All that said, I grant that there is merit in coaching teams to make reasonable improvements in their overall sprint performance. An increase in the overall average velocity might be one way to measure this. However, to press the team into achieving an order of magnitude increase in performance is a fools errand and more than likely to end in disaster for the team and the project.
 Lyneis, J.M, Ford, D.N. (2007). System dynamics applied to project management: a survey, assessment, and directions for future research. System Dynamics Review, 23 (2/3), 157-189.
Conceptually, the idea of a minimum viable product (MVP) is easy to grasp. Early in a project, it’s a deliverable that reflects some semblance to the final product such that it’s barely able to stand on it’s own without lots of hand-holding and explanation for the customer’s benefit. In short, it’s terrible, buggy, and unstable. By design, MVPs lack features that may eventually prove to be essential to the final product. And we deliberately show the MVP to the customer!
We do this because the MVP is the engine that turns the build-measure-learn feedback loop. The key here is the “learn” phase. The essential features to the final product are often unclear or even unknown early in a project. Furthermore, they are largely undefinable or unknowable without multiple iterations through the build-measure-learn feedback cycle with the customer early in the process.
So early MVPs aren’t very good. They’re also not very expensive. This, too, is by design because an MVP’s very raison d’être is to test the assumptions we make early on in a project. They are low budget experiments that follow from a simple strategy:
State the good faith assumptions about what the customer wants and needs.
Describe the tests the MVP will satisfy that are capable of measuring the MVP’s impact on the stated assumptions.
Build an MVP that tests the assumptions.
Evaluate the results.
If the assumptions are not stated and the tests are vague, the MVP will fail to achieve it’s purpose and will likely result in wasted effort.
The “product” in “minimum viable product” can be almost anything: a partial or early design flow, a wireframe, a collection of simulated email exchanges, the outline to a user guide, a static screen mock-up, a shell of screen panels with placeholder text that can nonetheless be navigated – anything that can be placed in front of a customer for feedback qualifies as an MVP. In other words, a sprint can contain multiple MVPs depending on the functional groups involved with the sprint and the maturity of the project. As the project progresses, the individual functional group MVPs will begin to integrate and converge on larger and more refined MVPs, each gaining in stability and quality.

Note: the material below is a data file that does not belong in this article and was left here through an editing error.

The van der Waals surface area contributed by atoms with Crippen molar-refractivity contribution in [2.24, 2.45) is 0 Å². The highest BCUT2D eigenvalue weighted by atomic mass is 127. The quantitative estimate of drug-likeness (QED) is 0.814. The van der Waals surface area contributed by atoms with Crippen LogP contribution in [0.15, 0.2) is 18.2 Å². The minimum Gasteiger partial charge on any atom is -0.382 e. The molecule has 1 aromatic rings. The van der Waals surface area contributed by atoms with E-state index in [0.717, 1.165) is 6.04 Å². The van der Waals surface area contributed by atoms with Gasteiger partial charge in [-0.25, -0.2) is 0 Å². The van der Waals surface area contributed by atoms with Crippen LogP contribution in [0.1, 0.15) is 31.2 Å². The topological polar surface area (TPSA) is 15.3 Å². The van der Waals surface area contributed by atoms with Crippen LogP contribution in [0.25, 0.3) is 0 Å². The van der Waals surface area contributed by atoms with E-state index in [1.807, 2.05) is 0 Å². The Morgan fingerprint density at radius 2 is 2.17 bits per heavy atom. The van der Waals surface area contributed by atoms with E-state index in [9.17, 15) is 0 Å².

MVPs are not an end unto themselves. They are tangible evidence of the development process in action. The practice of iteratively developing MVPs helps develop to skill of rapid evaluation and learning among product owners and agile delivery team members. A buggy, unstable, ugly, bloated, or poorly worded MVP is only a problem if it’s put forward as the final product. The driving goal behind iterative MVPs is not perfection, rather it is to support the process of learning what needs to be developed for the optimal solution that solves the customer’s problems.
“Unlike a prototype or concept test, an MVP is designed not just to answer product design or technical questions. Its goal is to test fundamental business hypotheses.” – Eric Ries, The Lean Startup